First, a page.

Once upon a time, Microsoft used a pretty simple formula to map certification exams for upcoming technology to older certification tracks. The formula was known in MCP training circles as "add 60." Add 60 was a simple arithmetic rule that explained how older exams like 70-210 for Windows 2000 Professional mapped to newer or upcoming versions -- in this case, to 70-270 Windows XP Professional.
Similarly, when the rule was applied to existing Windows 2000 server exams -- 70-215 (Windows 2000 Server), 70-216 (Windows 2000 Network Infrastructure), and 70-217 (Windows 2000 Directory Services) -- they were all supposed to map to 2003-generation exams 70-275, 70-276, 70-277, and so forth. For the purpose of discussion, let's call these would-be 2003-generation exams 70-27x plus 60 exams.
As of the week of February 10, all this changed. Some time that week, nearly all mention of all as-yet-unreleased 70-27x plus 60 exams vanished from Microsoft's Web site. I found this both mysterious and intriguing, and was therefore not terribly surprised when Microsoft announced a new replacement slate of exams for the MCSA and MCSE on Windows Server 2003 the following week.
Here's what's new as of February 17:
- Exam 70-290: Managing and maintaining a Microsoft Windows Server 2003 environment
- Exam 70-291: Implementing, managing and maintaining a Microsoft Windows Server 2003 network infrastructure
- Exam 70-292: Managing and maintaining a Microsoft Windows
- Server 2003 environment for an MCSA certified on Windows 2000
- Exam 70-293: Planning and maintaining a Microsoft Windows Server 2003 network infrastructure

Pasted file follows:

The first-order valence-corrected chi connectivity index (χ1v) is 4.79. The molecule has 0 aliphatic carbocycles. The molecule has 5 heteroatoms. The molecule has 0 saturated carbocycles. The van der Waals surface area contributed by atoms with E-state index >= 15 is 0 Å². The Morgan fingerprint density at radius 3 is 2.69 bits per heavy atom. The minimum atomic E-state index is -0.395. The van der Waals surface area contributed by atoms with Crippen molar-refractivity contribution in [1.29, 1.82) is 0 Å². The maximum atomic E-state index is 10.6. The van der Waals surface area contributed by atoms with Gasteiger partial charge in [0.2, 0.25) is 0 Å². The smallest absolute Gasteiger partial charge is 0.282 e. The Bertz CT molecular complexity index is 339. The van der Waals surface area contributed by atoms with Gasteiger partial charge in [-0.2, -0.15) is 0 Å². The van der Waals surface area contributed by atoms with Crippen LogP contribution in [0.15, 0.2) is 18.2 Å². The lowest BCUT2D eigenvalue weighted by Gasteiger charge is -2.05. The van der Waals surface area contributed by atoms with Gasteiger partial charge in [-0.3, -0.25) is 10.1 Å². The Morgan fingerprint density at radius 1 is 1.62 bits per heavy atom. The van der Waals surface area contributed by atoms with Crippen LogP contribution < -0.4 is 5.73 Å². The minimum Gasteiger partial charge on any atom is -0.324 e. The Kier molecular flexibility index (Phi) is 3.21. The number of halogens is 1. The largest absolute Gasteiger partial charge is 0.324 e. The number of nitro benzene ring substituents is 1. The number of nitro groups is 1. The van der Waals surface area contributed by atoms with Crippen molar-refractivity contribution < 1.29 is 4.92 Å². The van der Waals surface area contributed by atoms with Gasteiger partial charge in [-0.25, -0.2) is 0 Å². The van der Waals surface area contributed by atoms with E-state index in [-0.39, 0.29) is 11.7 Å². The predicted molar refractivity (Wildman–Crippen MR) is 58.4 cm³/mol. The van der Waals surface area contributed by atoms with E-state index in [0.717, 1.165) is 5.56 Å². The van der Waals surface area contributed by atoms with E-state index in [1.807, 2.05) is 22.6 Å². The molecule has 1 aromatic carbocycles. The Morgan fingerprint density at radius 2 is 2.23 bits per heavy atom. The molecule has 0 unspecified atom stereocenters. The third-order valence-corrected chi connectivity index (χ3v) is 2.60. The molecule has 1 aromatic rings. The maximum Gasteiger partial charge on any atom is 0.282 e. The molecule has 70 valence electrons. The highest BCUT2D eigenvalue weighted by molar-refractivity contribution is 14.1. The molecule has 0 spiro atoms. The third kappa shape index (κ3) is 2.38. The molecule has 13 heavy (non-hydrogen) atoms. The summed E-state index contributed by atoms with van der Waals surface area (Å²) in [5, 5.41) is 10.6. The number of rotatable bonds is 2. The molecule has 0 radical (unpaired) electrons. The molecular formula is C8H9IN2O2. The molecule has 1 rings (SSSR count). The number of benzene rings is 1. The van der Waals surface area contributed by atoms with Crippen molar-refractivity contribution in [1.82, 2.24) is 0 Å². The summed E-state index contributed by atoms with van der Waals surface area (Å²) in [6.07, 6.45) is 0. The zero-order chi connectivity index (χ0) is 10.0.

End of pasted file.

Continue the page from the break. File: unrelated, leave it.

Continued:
- Exam 70-294: Planning, implementing and maintaining a Microsoft Windows Server 2003 Active Directory infrastructure
- Exam 70-296: Planning, implementing and maintaining a Microsoft Windows Server 2003 environment for an MCSE certified on Windows 2000
- Exam 70-297: Designing a Microsoft Windows Server 2003 Active Directory and network infrastructure
- Exam 70-298: Designing security for a Microsoft Windows Server 2003 network
And what does it all mean for MCSA and MCSE candidates, both now and in the future? New certification and upgrade requirements are as follows:
- To upgrade an MCSA on Windows 2000 to Windows Server 2003, take the 70-292 exam. For MCSEs in the same boat, add exam 70-296 to 70-292 for a two-exam upgrade.
- New MCSAs who wish to pursue Windows Server 2003 certification must take 70-290, 70-291, and either 70-270 or 70-210. Valid MCP electives are now severely limited, including only 70-086 (SMS 2.0), 70-227 (ISA Server), and 70-228 (SQL Server). However, the A+/Network+ or A+/Server+ CompTIA combinations still meet the elective requirement. Click here for details.
- New MCSEs seeking Windows 2003 certification must take 70-290, 70-291, 70-293, and 70-294 for the core networking exams, either 70-210 or 70-270 for the client O/S core exam; either 70-297 or 70-298 for the core design exam; and one of seven possible electives for a total of seven exams. Click here for details.
As for the big picture, I'm still pondering the implications of these changes. So far, I have come to three conclusions:
- First: Upgrading from Windows 2000 to Windows 2003 for MCSAs and MCSEs has become more rational and reasonable than ever before.
- Second: Microsoft did a nice job of reworking its new exams on Windows 2003 topics.
- Third: Elective options for both MCSA and MCSE are now far more limited than ever before, although this may change with time.
Of course we know nothing about the question types, lengths, and difficulty ratings for these exams. After MCSA exams go beta in June and MCSE exams in July/August we'll know more -- and I'll report further. If you want more details, exam objectives (except 70-298) appear in an "Upcoming exams" list on Microsoft's new exams Web page.
Ed Tittel runs a content development company in Austin, Texas, and is the series editor of the Que Exam Cram 2 and Training Guide series. He's worked on many books on Microsoft, CompTIA, CIW, Sun/Java, and security certifications.
This was first published in March 2003